But there is much more to Austen.  You can’t read her books or her letters without knowing that she had a wonderful energy for life.  She loved to laugh, and her books are full of humor we still understand today.  Her dialog is pitch-perfect.  Writer Laurie Viera Rigler told USA Today, “She’s almost eerily contemporary despite the bonnets, the balls and the carriages, because she’s so keen and hilarious an observer of human nature.”

Who hasn’t recognized hints of Mr. Collins or Lydia Bennet in a passing acquaintance?  As Marsha Huff, president of the Jane Austen Society of North America, said in a recent New York Times article, “Everyone thinks she’s Elizabeth Bennet.”

To be honest, I think there’s a great deal of oversimplification in our love of Austen.  When our world is complicated, hers appears simple.  Ours is cell phones and email and not nearly enough time to do everything that needs to be done, while hers is tea and careful conversations.

But I think there’s something much more substantive here, something that has given Austen great staying power—something easy to overlook and difficult to reproduce.  In a word, I think it’s character. 

Austen’s stories play on a solid foundation—that of her little-discussed faith.  As a devoted Christian, Austen cared about good and evil in all the small ways they work themselves out in our lives, and captured those in her books.  She prayed that she herself would not be deceived “by pride and vanity,” and clearly wanted the same for her characters.

C.S. Lewis in his Selected Literary Essays said the world of Austen’s novels “is exacting in so far as such obedience is rigidly demanded; neither excuses nor experiments are allowed.”  Almost every major character undergoes a transformation—you could almost even call it a repentance.  Persuasion’s Captain Wentworth is not allowed to have been motivated solely by hurt feelings, but by “angry pride,” which he admits is ridiculous and yields painful consequences to himself and Anne.  Emma, whom everyone must agree spoke truthfully when she told old Miss Bates that she must limit the number of “very dull” things she said, is not allowed to just laugh it off as a joke. Until Emma recognizes this meanness, and as a result her propensity to overlook her own faults and need for correction, she cannot be really worthy in Austen’s mind. In Pride and Prejudice, Darcy as a child “was given good principles, but left to follow them in pride and conceit.”  Marianne in Sense and Sensibility allows her emotions to lead her into questionable situations, readily giving offense and ultimately caring only about her own happiness,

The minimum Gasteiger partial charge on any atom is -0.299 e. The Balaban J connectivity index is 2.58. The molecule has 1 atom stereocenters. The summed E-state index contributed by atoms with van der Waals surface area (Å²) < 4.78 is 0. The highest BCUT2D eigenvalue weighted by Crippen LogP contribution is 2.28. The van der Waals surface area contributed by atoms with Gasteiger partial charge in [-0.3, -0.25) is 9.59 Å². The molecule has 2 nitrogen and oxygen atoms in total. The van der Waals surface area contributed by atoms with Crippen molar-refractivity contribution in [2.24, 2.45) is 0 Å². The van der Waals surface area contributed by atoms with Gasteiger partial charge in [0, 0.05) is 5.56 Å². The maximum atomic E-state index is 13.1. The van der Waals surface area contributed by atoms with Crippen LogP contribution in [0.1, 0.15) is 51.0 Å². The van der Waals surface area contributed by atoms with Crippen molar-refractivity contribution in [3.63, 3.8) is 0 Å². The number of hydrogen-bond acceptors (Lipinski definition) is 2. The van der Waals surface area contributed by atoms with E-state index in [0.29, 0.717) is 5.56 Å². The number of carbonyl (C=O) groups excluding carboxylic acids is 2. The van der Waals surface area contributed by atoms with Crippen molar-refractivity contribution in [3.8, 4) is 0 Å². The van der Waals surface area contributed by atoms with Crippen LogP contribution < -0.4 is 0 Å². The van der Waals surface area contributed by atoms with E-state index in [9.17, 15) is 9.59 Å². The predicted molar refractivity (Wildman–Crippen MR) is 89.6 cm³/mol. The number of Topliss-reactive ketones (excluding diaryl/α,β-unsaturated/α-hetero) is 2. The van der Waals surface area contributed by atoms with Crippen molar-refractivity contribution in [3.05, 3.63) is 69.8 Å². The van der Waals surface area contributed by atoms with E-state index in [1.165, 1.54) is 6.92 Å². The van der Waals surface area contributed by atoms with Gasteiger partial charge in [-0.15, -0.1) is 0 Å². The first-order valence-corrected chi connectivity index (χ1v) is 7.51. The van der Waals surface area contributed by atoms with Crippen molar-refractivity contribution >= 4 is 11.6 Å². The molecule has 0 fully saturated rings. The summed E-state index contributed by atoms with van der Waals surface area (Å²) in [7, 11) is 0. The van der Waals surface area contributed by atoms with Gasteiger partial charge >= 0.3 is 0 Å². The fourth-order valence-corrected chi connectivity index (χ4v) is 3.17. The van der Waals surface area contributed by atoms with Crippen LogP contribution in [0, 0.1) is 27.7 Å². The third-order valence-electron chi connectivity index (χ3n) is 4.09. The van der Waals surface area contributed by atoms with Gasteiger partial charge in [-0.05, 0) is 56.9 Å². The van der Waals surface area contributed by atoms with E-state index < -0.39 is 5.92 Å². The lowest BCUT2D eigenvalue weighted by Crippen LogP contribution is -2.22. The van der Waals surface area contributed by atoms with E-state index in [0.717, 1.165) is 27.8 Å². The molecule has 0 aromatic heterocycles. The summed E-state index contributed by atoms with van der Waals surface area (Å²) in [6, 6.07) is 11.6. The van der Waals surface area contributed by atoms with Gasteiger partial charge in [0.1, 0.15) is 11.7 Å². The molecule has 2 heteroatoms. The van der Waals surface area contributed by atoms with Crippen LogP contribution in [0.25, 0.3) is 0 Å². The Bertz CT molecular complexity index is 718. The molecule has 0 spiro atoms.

Austen is careful enough to notice these things, as do her characters with time.  I think this solid moral foundation gives Austen much of her staying power and is one of the reasons we are all drawn to her today.  Perhaps we don’t realize it, but Austen’s clear definition of right and wrong is very attractive and is often the central theme around which the stories revolve.  Could we love Darcy if he never gave up his pride?  Or Elizabeth if she didn’t realize how horribly she had judged him?  Or Knightley if he did not correct Emma?

There are lessons here for all of us, but part of Austen’s brilliance is that she is so gentle—and her writing so much fun—that we hardly notice the reproof. 

Lori Smith is a full-time freelance writer whose first book, The Single Truth received widespread acclaim and was featured in a front page story in The New York Times. She has covered religion writing for Publishers Weekly since 2004, and her writing has been featured on Breakpoint.org and in Washingtonian magazine, Christian Single, and Discipleship Journal.  

Her second book, A Walk with Jane Austen (WaterBrook Press), will be available in Ocotber 2007Tracing the steps of her literary hero Jane Austen, Lori explores universal themes of love, heartache, community, independence, creativity, a woman’s place in the world, and the rarely primed subject of Jane’s faith—and Lori’s own.